Published Aug. 5, 1999, in the Wyoming Tribune Eagle, “Birding know-how a matter of degree.”
2014 Update: “Wyoming Birds” is still available. Send $19 (out-of-state orders) or $20.08 (Wyoming orders) to: Rocky Mountain Herbarium, Department of Botany Dept. 3165, University of Wyoming, 1000 E. University Ave., Laramie, WY 82071-3165, http://www.rmh.uwyo.edu.
By Barb Gorges
The phone rings. “Is this the Audubon Society?” I say yes and introduce myself to the caller.
“There’s this bird in my yard. It’s brown with red on its face.”
This is where I offer up my best guess, the house finch. Usually I can tell by the way callers word the question whether they are, in my mental hierarchy, working on their “first degree” of bird watching or working on a higher degree of proficiency.
Some of our bird knowledge seems to be genetic. I have yet to give a talk at a school where the children didn’t correctly name the robin. But after that the names seem to be generic categories: “blackbirds,” “seagulls,” or “ducks.”
The ordinary person does not look for birds. He only notices that some bird hit his windshield, the cat dragged in some feathers or some bird has left berry droppings on the front steps.
The first degree of bird watching begins when a person notices that some black birds have iridescent heads (grackles), parking lot sparrows come in two styles (male and female house sparrows) and not all birds swimming at Lions Park are ducks (coots and grebes).
To meet the requirement for this first degree, one must find a way to cross paths with birds intentionally. This usually means throwing seed or bread crumbs on the deck or patio. At our house we put up a bird feeder.
This naturally leads to trying to figure out what birds are visiting.
Bird watching isn’t just about identification of course. It’s also about observing behavior: a flock of goldfinches plays king of the hill on the thistle feeder; the mourning doves have a very peculiar walk; and blue jays grip sunflower seeds in their bills and hammer them against the feeder to break the hulls.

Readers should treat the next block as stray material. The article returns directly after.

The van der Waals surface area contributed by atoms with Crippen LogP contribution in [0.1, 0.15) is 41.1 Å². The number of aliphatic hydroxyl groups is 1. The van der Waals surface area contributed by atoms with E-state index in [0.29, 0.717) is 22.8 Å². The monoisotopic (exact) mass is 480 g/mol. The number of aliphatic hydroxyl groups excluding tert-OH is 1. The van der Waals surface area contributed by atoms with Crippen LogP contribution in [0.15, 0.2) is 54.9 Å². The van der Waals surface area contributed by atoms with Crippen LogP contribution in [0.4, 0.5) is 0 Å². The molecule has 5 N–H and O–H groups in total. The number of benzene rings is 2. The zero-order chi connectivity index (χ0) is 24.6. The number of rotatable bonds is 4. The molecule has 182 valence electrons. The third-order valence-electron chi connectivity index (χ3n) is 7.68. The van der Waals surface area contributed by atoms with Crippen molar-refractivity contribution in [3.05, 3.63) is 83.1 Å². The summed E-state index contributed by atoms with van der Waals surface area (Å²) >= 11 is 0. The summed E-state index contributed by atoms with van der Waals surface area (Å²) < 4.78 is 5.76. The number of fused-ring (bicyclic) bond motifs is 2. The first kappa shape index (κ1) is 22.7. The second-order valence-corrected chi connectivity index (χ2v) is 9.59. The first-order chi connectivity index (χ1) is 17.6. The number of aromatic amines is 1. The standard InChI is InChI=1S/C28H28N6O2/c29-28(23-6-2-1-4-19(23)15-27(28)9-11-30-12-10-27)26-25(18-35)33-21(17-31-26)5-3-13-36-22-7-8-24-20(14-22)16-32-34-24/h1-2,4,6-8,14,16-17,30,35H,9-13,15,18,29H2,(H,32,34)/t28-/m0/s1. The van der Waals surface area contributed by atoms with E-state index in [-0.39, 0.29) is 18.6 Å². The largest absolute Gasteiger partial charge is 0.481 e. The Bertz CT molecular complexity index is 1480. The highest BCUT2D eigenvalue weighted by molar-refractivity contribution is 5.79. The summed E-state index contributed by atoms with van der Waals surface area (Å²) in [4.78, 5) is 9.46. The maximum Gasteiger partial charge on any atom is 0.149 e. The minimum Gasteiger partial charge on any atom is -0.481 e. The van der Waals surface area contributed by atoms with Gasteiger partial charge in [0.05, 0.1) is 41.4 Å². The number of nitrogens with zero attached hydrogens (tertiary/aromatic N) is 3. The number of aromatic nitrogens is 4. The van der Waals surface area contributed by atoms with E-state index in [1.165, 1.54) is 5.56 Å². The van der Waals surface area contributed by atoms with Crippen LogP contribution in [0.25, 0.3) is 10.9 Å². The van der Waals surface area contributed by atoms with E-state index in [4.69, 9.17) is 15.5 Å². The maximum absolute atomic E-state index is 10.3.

Bird watchers attempting the second degree are ready to look beyond their backyards. Birding with other people is the easiest. I started showing up for Audubon field trips. It’s so handy to point and ask, “What’s that?” And it’s even more fun when other people point out a bird and tell me facts not in the field guide.
But perhaps Audubon field trips aren’t scheduled as often as the budding birder would like. Here’s the first step of the third degree: He decides to plan his own field trip to some of the places he’s been before.
However, to really accomplish the third degree in my hierarchy, the birder must intentionally decide to explore a new place. It’s finally time to invest in a bird finding book like Oliver Scott’s “A Birder’s Guide to Wyoming” or, fresh out this spring, the second edition of “Wyoming Birds” by Jane L. Dorn and Robert D. Dorn. For those of you with the first edition, this one is worth getting. It has easier to read typeface, water-resistant cover, a new introduction with helpful subheadings and more maps and information.
The Dorns have written up 437 Wyoming species, drawing on more than 30 years of personal observation and records going back 150 years. They have charted each species’ seasonal occurrence around the state using the latilong system, which divides Wyoming into 28 rectangles and have listed sites where each species has the best chance of being seen.
So, if a birder were to examine her life list for Wyoming and discover she’s missing Amphispiza belli, the sage sparrow, the entry in “Wyoming Birds” would tell her to look in medium to tall sagebrush between May and September. The best places to look would be 5 to 35 miles west of Baggs, 5 to 10 miles south of Rock Springs, the Fontenelle Dam area in Lincoln County and the Gebo area west of Kirby in Hot Springs County.
The Dorns’ book can also be used in reverse. At the back is a list of 124 birding hotspots listed by county. Each entry notes directions for getting there, expected species, best season for visiting and available amenities such as restrooms or campgrounds. Several maps help those of us who do better visualizing directions than reading them.
New to this edition is a section devoted to directions for day tours that link the most notable birding spots.
Just remember to be prepared for Wyoming weather and road conditions so that a day tour doesn’t become a week of winter camping.
The further degrees of my bird watching hierarchy pertain to how far one travels and how much time is spent birding. Even further up are the birders who volunteer to collect information for scientific studies or get involved in habitat conservation. Somewhere beyond are the people who share their knowledge, leading field trips and writing books. That’s where I find the Dorns, helping us all to reach the Nth degree.